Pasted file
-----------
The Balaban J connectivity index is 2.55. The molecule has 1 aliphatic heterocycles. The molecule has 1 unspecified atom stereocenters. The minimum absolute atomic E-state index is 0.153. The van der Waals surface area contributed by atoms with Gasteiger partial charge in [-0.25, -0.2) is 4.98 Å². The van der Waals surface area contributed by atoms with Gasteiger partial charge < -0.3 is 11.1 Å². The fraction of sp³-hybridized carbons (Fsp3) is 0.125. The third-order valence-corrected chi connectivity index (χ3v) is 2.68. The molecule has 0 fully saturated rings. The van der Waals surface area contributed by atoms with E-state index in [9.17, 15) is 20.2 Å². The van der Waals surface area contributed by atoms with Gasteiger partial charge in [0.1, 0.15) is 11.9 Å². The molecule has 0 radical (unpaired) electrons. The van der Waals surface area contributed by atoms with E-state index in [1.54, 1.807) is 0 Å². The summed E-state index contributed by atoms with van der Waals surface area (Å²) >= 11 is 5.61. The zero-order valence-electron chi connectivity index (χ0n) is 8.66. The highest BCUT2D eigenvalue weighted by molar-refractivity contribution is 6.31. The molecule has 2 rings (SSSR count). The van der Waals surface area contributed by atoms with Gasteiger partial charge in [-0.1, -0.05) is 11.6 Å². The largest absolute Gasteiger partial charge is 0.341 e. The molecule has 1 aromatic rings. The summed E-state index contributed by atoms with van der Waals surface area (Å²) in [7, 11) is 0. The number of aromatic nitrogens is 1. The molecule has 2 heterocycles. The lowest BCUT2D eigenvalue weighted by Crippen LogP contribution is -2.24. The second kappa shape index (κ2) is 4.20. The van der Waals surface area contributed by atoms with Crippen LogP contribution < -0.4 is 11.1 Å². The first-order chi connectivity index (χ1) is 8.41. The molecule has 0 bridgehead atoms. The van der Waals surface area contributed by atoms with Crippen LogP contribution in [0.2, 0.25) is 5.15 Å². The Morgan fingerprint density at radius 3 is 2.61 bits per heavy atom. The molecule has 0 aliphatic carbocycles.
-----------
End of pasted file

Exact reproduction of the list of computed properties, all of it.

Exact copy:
The Balaban J connectivity index is 2.55. The molecule has 1 aliphatic heterocycles. The molecule has 1 unspecified atom stereocenters. The minimum absolute atomic E-state index is 0.153. The van der Waals surface area contributed by atoms with Gasteiger partial charge in [-0.25, -0.2) is 4.98 Å². The van der Waals surface area contributed by atoms with Gasteiger partial charge < -0.3 is 11.1 Å². The fraction of sp³-hybridized carbons (Fsp3) is 0.125. The third-order valence-corrected chi connectivity index (χ3v) is 2.68. The molecule has 0 fully saturated rings. The van der Waals surface area contributed by atoms with E-state index in [9.17, 15) is 20.2 Å². The van der Waals surface area contributed by atoms with Gasteiger partial charge in [0.1, 0.15) is 11.9 Å². The molecule has 0 radical (unpaired) electrons. The van der Waals surface area contributed by atoms with E-state index in [1.54, 1.807) is 0 Å². The summed E-state index contributed by atoms with van der Waals surface area (Å²) >= 11 is 5.61. The zero-order valence-electron chi connectivity index (χ0n) is 8.66. The highest BCUT2D eigenvalue weighted by molar-refractivity contribution is 6.31. The molecule has 2 rings (SSSR count). The van der Waals surface area contributed by atoms with Gasteiger partial charge in [-0.1, -0.05) is 11.6 Å². The largest absolute Gasteiger partial charge is 0.341 e. The molecule has 1 aromatic rings. The summed E-state index contributed by atoms with van der Waals surface area (Å²) in [7, 11) is 0. The number of aromatic nitrogens is 1. The molecule has 2 heterocycles. The lowest BCUT2D eigenvalue weighted by Crippen LogP contribution is -2.24. The second kappa shape index (κ2) is 4.20. The van der Waals surface area contributed by atoms with Crippen LogP contribution < -0.4 is 11.1 Å². The first-order chi connectivity index (χ1) is 8.41. The molecule has 0 bridgehead atoms. The van der Waals surface area contributed by atoms with Crippen LogP contribution in [0.2, 0.25) is 5.15 Å². The Morgan fingerprint density at radius 3 is 2.61 bits per heavy atom. The molecule has 0 aliphatic carbocycles.